- November 15: $300 deposit due. Interested delegates must contact their local MSU Extension office for registration details.
- January 15: Additional $700 of payment is due, and along with a completed online registration form, that will be emailed to each approved delegate along with a packet of forms.
- March 15: Additional $380 final payment is due.
- A brochure is available as a word file or a pdf for your convenience.
- There is also a Facebook-ready graphic you can post or share.
World Food Prize - Michigan Youth Institute
Michigan youth lead the way to feed a hungry planet!
The World Food Prize – Michigan Youth Institute is an experience designed to inspire and engage youth as the next generation of researchers, scholars, policymakers, and leaders in addressing the topic of global food security. Michigan high school students will select, research and write a paper about a global food security topic in a developing country of their choice. Students will present their research to peers and experts, and experience how Michigan State University leads the way in addressing global food security, during an exciting day on the campus of MSU on May 11, 2017. The youth with the best research projects will be eligible to represent Michigan at the World Food Prize - Global Youth Institute in Des Moines, Iowa (October, 2017) and may qualify to apply for scholarships and prestigious paid internships which will have them working side-by-side with leading food security researchers in the United States or around the world!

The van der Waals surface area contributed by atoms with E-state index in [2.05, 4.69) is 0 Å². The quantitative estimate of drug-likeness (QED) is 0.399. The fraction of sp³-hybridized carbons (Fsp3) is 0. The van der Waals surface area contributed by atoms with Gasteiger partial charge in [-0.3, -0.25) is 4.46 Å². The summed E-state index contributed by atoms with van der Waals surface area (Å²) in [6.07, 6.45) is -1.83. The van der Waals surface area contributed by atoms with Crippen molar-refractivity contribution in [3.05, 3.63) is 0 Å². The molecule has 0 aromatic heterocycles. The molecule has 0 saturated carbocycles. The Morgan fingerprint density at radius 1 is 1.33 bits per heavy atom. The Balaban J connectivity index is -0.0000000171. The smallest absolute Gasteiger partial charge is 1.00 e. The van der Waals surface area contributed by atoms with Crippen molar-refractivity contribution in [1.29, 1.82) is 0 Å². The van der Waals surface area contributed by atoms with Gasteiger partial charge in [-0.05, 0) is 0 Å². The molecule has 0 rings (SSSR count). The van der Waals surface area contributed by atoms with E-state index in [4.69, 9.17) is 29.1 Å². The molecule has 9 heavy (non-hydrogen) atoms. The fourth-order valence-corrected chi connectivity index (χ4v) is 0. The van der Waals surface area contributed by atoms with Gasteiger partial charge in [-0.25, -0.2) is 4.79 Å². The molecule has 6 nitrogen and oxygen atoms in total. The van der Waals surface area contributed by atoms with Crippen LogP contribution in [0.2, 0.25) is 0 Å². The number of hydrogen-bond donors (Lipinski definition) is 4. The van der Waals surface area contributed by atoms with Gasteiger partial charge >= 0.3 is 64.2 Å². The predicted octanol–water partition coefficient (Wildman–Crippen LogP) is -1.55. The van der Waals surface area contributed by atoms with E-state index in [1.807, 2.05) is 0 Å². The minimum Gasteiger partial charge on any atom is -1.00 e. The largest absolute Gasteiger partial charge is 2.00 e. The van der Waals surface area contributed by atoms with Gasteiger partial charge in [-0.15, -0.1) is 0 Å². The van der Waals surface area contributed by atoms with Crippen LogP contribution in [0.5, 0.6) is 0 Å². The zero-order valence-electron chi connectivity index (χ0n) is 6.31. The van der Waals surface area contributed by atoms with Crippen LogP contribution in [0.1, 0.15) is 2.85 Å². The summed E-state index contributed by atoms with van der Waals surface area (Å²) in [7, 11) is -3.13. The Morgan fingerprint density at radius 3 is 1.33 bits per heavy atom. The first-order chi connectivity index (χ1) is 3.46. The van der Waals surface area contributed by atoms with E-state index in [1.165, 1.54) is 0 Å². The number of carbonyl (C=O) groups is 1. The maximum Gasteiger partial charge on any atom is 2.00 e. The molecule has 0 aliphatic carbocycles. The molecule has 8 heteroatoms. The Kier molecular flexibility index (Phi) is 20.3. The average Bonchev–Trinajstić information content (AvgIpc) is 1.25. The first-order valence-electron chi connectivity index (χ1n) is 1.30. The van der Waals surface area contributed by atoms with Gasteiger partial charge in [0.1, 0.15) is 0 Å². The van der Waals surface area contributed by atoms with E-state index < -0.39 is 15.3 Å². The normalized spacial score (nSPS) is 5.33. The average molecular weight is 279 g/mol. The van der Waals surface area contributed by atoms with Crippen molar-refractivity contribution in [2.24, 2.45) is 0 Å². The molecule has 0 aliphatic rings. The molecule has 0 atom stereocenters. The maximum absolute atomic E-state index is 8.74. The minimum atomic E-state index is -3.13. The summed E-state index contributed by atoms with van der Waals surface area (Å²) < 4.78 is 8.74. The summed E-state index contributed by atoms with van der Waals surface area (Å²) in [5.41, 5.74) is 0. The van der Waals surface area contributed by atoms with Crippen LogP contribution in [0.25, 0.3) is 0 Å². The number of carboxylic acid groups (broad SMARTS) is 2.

The World Food Prize - Michigan Youth Institute is the result of a partnership between the World Food Prize, MSU College of Agriculture and Natural Resources, MSU Extension, Michigan 4-H and Michigan FFA.
New Curriculum Published!
4-H Backpack to Adventure: Youth Leaders in a Global World is an innovative, competency-driven and research-based curriculum from Michigan State University Extension. It is designed for adult and teen volunteers, parents, professionals and others to use in working with young people aged 9 to 19 to develop the knowledge and skills they need to become youth leaders in an interconnected, global environment.
The learning activities are appropriate for use in nonformal educational settings such as 4-H clubs and groups, after-school and out-of-school programs, home school classes, school enrichment programs and camps. The activities can also be used in classrooms.
- The “4-H Backpacks to Adventure” that young people create either on their own or in teams.
- A focus on five competencies (5Cs) that young people will need to become leaders – locally and globally – in a globalized, rapidly changing and interconnected world. The 5Cs are character, citizenship, communication, creativity and culture.
- A “Resource Matrix” that shows which of the 5Cs are addressed in each activity and that links to many more learning opportunities.
- The activities are matched to the 2010 National Curriculum Standards for Social Studies.